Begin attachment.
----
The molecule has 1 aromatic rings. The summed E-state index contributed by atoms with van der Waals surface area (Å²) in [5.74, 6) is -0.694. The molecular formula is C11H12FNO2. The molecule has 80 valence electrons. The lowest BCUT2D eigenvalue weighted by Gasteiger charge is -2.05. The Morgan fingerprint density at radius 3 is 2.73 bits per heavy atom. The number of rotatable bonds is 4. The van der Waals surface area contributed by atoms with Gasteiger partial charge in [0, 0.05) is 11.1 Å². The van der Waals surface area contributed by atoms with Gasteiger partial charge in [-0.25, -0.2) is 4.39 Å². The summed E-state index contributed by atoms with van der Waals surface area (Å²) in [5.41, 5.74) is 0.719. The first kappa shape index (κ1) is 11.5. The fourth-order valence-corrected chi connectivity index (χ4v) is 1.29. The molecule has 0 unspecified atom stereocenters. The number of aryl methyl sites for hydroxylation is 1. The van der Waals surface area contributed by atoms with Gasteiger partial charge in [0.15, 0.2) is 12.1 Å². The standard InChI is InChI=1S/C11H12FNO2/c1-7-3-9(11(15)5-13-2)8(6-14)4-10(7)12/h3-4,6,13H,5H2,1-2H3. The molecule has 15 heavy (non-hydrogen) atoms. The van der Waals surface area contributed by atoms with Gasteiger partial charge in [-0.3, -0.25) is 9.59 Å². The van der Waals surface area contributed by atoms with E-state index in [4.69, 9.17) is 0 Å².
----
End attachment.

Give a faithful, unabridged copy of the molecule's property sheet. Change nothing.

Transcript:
The molecule has 1 aromatic rings. The summed E-state index contributed by atoms with van der Waals surface area (Å²) in [5.74, 6) is -0.694. The molecular formula is C11H12FNO2. The molecule has 80 valence electrons. The lowest BCUT2D eigenvalue weighted by Gasteiger charge is -2.05. The Morgan fingerprint density at radius 3 is 2.73 bits per heavy atom. The number of rotatable bonds is 4. The van der Waals surface area contributed by atoms with Gasteiger partial charge in [0, 0.05) is 11.1 Å². The van der Waals surface area contributed by atoms with Gasteiger partial charge in [-0.25, -0.2) is 4.39 Å². The summed E-state index contributed by atoms with van der Waals surface area (Å²) in [5.41, 5.74) is 0.719. The first kappa shape index (κ1) is 11.5. The fourth-order valence-corrected chi connectivity index (χ4v) is 1.29. The molecule has 0 unspecified atom stereocenters. The number of aryl methyl sites for hydroxylation is 1. The van der Waals surface area contributed by atoms with Gasteiger partial charge in [0.15, 0.2) is 12.1 Å². The standard InChI is InChI=1S/C11H12FNO2/c1-7-3-9(11(15)5-13-2)8(6-14)4-10(7)12/h3-4,6,13H,5H2,1-2H3. The molecule has 15 heavy (non-hydrogen) atoms. The van der Waals surface area contributed by atoms with Gasteiger partial charge in [-0.3, -0.25) is 9.59 Å². The van der Waals surface area contributed by atoms with E-state index in [4.69, 9.17) is 0 Å².